Tinkle Pit

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Tinkle Pit
Tinkle Pit arcade flyer.jpg
Developer(s) Namco
Publisher(s) Namco
Designer(s) Kohji Kenjoh
Composer(s) Yoshie Arakawa
Platform(s) Arcade
  • JP: February 1994
Genre(s) Maze
Mode(s) Single-player, multiplayer

Tinkle Pit [lower-alpha 1] is a maze arcade game that was released by Namco in 1994 in Japan. It features many of the characters from the company's earlier games (including: the Galaxian flagship, Pac-Man, the Rally-X Special Flag, the Solvalou from Xevious , Mappy from his self-titled game and several others besides, many of whom only initially appeared in the game they were created for).



Pitt laying down wire in the game's second world. Tinkle Pit screenshot.png
Pitt laying down wire in the game's second world.

Pitt (and Patti) must walk around the mazes, collecting items and avoiding enemies (which include the Heitai from Toy Pop along with the Pookas and Fygars from Dig Dug ); however, they have the power to drop their Tinker Balls, which are both invulnerable to the enemies, and move around by pressing the Line button, therefore creating a line between them and their balls. Releasing the button makes their balls come back to them; the enemies are killed by having the balls slam into them. There are also pieces of popcorn which can be picked up around the mazes - and pressing the Popcorn button, Pitt and Patti can throw them at the enemies, and they shall bounce off the walls until they hit one (or evaporate if they have not done so by the end of the stage). Killing all enemies in a maze advances the player to the next stage; however, in the event of one enemy remaining, he will make for the nearest corner of the maze, say "Bye-bye!", and disappear (which shall detract from the "Pursuit Bonus" that the players will receive after they defeat Mao at the end of the game).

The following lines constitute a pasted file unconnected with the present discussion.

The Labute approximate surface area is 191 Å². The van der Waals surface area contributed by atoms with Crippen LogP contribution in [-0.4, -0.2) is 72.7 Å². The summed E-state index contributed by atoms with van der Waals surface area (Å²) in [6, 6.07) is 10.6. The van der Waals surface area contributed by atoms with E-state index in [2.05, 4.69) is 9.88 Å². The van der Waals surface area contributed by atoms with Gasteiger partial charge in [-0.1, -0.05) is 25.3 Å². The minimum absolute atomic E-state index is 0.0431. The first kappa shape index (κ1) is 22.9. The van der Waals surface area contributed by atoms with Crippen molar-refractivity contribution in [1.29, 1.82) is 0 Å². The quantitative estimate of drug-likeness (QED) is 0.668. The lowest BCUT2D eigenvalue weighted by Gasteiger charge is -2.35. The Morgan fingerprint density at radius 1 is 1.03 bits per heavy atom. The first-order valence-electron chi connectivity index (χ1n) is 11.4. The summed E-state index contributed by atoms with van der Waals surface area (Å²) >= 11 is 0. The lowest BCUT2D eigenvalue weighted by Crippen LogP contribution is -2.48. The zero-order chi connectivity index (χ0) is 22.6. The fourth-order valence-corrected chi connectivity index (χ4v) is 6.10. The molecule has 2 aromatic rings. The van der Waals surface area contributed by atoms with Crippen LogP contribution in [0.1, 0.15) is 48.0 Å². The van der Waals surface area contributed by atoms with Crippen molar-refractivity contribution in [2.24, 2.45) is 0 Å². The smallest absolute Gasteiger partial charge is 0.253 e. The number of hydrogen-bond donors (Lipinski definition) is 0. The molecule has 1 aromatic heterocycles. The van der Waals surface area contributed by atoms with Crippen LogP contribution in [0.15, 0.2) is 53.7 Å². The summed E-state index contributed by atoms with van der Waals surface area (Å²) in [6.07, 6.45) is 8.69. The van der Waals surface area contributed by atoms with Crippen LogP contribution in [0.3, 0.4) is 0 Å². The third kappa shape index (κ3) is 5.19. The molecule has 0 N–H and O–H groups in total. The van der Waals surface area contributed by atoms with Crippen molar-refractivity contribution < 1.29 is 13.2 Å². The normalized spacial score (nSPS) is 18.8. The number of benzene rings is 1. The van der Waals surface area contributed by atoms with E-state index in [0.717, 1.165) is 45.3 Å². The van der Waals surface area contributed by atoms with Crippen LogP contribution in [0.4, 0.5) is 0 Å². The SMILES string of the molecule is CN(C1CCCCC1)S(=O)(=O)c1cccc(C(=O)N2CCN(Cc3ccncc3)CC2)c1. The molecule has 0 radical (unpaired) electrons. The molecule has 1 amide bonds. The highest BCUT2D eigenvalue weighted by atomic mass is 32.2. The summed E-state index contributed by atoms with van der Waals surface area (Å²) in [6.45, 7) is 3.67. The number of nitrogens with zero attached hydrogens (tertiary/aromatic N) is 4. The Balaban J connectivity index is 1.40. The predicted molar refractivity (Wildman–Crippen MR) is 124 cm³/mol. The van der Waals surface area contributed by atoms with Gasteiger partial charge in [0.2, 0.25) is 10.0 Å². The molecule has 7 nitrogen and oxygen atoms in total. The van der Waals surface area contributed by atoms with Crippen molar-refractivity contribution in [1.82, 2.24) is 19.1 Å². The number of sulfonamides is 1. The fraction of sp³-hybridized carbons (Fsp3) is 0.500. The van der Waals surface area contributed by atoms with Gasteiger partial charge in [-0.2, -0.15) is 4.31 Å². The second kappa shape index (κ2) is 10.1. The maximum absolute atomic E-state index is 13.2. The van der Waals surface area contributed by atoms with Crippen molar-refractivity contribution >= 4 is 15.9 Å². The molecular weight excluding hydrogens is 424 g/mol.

In Japan, Game Machine listed Tinkle Pit on their April 15, 1994 issue as being the twenty-first most-popular arcade game at the time. [1]

Scott Alan Marriot of Classic Gamer in 2004 believed Tinkle Pit carried the same kind of simplicity present in games like Pac-Man (1980) and Dig Dug (1982). [2] In 2015, Retro Gamer found the game to be strange yet charming, liking its level variety and simplistic mechanics. They blamed the genre's severe decline in popularity and its confinement to Japan as the reasons for its obscurity, and said that it would appeal to Namco fans for its amount of references and cameos to their other properties. Retro Gamer also viewed it as a good example of the transitioning video and arcade game scene of the decade, writing: "If you ever need reminding that the arcade market of the early Nineties was a weird, transitional scene, Tinkle Pit should serve well." [3]


  1. Japanese: ティンクルピット, Hepburn: Tinkuru Pitto

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  1. "Game Machine's Best Hit Games 25 - テーブル型TVゲーム機 (Table Videos)". Game Machine (in Japanese). No. 470. Amusement Press. 15 April 1994. p. 25.
  2. Scott Alan Marriot (April 2004). "MAMEusements - Tinkle Pit". Vol. 2, no. 1. Classic Gamer. pp. 18–19. Retrieved March 16, 2021.
  3. Retro Gamer Team (22 April 2015). "Tinkle Pit". Retro Gamer . United Kingdom. Archived from the original on 6 September 2015. Retrieved 11 April 2020.